This isn’t a new topic for me. Some of you might recall my piece last year on the invasion of what I call fan boy media on the beat. Now, I’m not trying to beat a dead horse here and I’m not trying to come off as some sort of media elitist that thinks only certain people should be allowed to cover a team. I get that there are fan websites that cover schools differently than traditional media outlets, and I’m okay with that. I’d like to think I’m still too young to be a curmudgeon, but seriously, this is getting absurd. I was hoping this phenomenon had peaked and would start receding as schools and SIDs cracked the whip. I was wrong. It’s getting worse, not better.
Take this weekend for example. I was covering Clemson’s game at Auburn. Now, it’s nothing new to see “media” in the press box wearing shirts of the team they are supposed to be covering. This used to be frowned upon, but now it’s pretty common. However, Saturday night I saw something that was a first. There was someone with a credential in the press box and the post game news conference with a Clemson Tiger paw painted on her face. Even five years ago this would have gotten you booted from the press box, but apparently this is now acceptable.
At this stage if I show up at a game next week and there seven “media members” with their shirts off and C-L-E-M-S-O-N painted across their chests I’m not sure I’d be shocked. You used to be able to tell the difference between working media and a fan sitting in the stands. All this used to be kind of funny. Now it’s kind of sad. At the rate we’re going schools soon may be handing out pom poms instead of game notes.
It didn’t stop in the press box, there’s more. Let me give you a sampling of a few of the queries posed to Dabo Swinney on his Sunday conference call by a couple of esteemed media members. Here was the very first question to Dabo following his opening statement:
“Coach, you, uh, opted to take the ball first last night. I was wondering what factors went into that decision. Obviously, hindsight is 20/20, but if you had known that the offense was going to go three and out and struggle the way it did and the defense was going to get so many three and outs to start the game would that decision maybe have been different?”
Maybe I shouldn’t knock this question. Maybe more reporters should be taking this approach.
“Coach, if you had known you were going to get stoned on that 4th and 1, would the decision to go for it maybe have been different?”
“Coach, obviously hindsight is 20/20, but if you had known the quarterback was going to throw an interception on that pass would you have considered running the ball instead?”
Coach, why can’t you predict the future so you don’t make these incorrect decisions?”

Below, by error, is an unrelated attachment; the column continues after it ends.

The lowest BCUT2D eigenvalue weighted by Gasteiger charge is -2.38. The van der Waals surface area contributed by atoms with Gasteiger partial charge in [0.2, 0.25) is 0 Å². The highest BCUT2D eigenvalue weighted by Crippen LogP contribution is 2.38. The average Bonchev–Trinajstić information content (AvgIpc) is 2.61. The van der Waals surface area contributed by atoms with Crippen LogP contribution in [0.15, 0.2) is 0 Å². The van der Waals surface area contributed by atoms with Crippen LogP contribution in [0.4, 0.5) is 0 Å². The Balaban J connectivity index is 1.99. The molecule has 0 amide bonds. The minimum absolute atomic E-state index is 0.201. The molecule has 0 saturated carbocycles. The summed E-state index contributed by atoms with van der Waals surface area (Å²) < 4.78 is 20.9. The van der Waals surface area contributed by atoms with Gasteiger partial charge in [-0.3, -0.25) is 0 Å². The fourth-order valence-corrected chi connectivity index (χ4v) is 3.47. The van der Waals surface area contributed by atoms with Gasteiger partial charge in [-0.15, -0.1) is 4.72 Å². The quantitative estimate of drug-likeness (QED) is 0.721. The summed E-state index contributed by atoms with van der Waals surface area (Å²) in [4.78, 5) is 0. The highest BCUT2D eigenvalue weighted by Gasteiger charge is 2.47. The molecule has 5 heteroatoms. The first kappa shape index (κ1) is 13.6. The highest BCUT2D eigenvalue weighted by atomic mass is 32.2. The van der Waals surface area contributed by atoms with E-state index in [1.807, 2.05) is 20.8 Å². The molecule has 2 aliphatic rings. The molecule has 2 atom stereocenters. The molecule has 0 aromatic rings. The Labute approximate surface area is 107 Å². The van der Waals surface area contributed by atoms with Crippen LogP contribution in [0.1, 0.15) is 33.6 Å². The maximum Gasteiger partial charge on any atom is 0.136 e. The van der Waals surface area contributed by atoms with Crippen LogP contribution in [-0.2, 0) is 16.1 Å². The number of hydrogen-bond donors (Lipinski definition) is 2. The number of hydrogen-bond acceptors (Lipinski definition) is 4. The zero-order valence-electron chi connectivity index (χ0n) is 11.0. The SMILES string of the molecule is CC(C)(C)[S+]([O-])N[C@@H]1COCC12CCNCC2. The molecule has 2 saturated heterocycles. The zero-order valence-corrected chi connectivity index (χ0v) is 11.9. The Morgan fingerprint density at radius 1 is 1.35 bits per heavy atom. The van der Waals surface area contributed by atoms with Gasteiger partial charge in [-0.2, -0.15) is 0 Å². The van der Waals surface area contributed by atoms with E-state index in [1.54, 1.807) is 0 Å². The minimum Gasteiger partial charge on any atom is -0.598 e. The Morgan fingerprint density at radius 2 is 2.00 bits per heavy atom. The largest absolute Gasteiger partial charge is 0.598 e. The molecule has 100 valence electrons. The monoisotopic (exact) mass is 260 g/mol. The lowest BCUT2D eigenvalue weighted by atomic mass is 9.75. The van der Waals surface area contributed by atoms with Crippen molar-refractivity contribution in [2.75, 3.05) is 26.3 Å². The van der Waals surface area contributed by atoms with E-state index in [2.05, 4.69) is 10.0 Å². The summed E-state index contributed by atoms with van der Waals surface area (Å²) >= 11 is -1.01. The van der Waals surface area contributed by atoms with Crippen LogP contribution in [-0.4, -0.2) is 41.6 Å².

Dabo, to his credit, gave a polite response, “If I knew all that stuff, man, I’d never lose a game.”
Yeah, I could see where ESP would be a pretty beneficial coaching trait.
Believe it or not, that wasn’t even the worst question Sunday. It gets better, or worse, depending on your perspective.
“Coach, staying with Wayne Gallman for a second. All he does is block like an All-American tackle, catch like a first round wide receiver and still get you 100 yards rushing. Is there a better all around back, and I know there’s a guy out West that’s getting a lot of notoriety, is there a better all around back than Wayne Gallman?
I was waiting for his follow up question on Gallman, but it never came. It probably would have been something like, “Dabo, other than Jesus, do you think anyone in history could do what Wayne Gallman can do in the backfield?” Although, that probably isn’t a good guess. It sounded like this reporter would have taken Gallman over Jesus in his backfield.
The real irony is some of these fanboy media members are the same ones who claim (without irony) that it is people like me who are biased. Apparently if you don’t wear an orange shirt or have a Tiger paw painted on your face you aren’t a legit Clemson beat reporter. That’s right, I’m the one with the agenda, not the guy with the “All In” bracelet on his wrist at the press conference.
I’m not exactly sure why Clemson officials are allowing this. Sure, there are forms of this at a lot of schools, but it really stands out at Clemson. After I wrote about this a year ago an ESPN reporter told me that the beat “reporters” at Clemson have become infamous in the national media as laughable homers. Saturday’s game and last night’s conference call is a good example why that reputation exists.
What is bad about this is the fact that there’s some fine reporters on the Clemson beat, including some that work for non traditional outlets. The problem is we are starting to be outnumbered by fans with press credentials. Maybe I’m wrong, but this doesn’t seem like a good thing.